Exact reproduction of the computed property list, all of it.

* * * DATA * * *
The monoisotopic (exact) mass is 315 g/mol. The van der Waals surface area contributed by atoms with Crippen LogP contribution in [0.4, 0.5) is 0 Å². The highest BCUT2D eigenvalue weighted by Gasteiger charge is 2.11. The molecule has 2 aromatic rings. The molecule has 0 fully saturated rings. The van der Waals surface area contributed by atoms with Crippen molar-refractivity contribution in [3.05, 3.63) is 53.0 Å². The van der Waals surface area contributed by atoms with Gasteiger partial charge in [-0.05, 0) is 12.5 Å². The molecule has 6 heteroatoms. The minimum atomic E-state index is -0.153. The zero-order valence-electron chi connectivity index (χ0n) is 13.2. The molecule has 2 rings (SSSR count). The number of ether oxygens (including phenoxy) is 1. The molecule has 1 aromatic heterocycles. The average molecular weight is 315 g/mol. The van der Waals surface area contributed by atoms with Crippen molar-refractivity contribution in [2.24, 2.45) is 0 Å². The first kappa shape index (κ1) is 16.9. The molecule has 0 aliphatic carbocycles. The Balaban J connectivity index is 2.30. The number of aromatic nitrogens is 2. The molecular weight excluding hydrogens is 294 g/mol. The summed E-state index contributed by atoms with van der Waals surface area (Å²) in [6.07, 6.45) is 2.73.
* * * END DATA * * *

The monoisotopic (exact) mass is 315 g/mol. The van der Waals surface area contributed by atoms with Crippen LogP contribution in [0.4, 0.5) is 0 Å². The highest BCUT2D eigenvalue weighted by Gasteiger charge is 2.11. The molecule has 2 aromatic rings. The molecule has 0 fully saturated rings. The van der Waals surface area contributed by atoms with Crippen molar-refractivity contribution in [3.05, 3.63) is 53.0 Å². The van der Waals surface area contributed by atoms with Gasteiger partial charge in [-0.05, 0) is 12.5 Å². The molecule has 6 heteroatoms. The minimum atomic E-state index is -0.153. The zero-order valence-electron chi connectivity index (χ0n) is 13.2. The molecule has 2 rings (SSSR count). The number of ether oxygens (including phenoxy) is 1. The molecule has 1 aromatic heterocycles. The average molecular weight is 315 g/mol. The van der Waals surface area contributed by atoms with Crippen molar-refractivity contribution in [2.24, 2.45) is 0 Å². The first kappa shape index (κ1) is 16.9. The molecule has 0 aliphatic carbocycles. The Balaban J connectivity index is 2.30. The number of aromatic nitrogens is 2. The molecular weight excluding hydrogens is 294 g/mol. The summed E-state index contributed by atoms with van der Waals surface area (Å²) in [6.07, 6.45) is 2.73.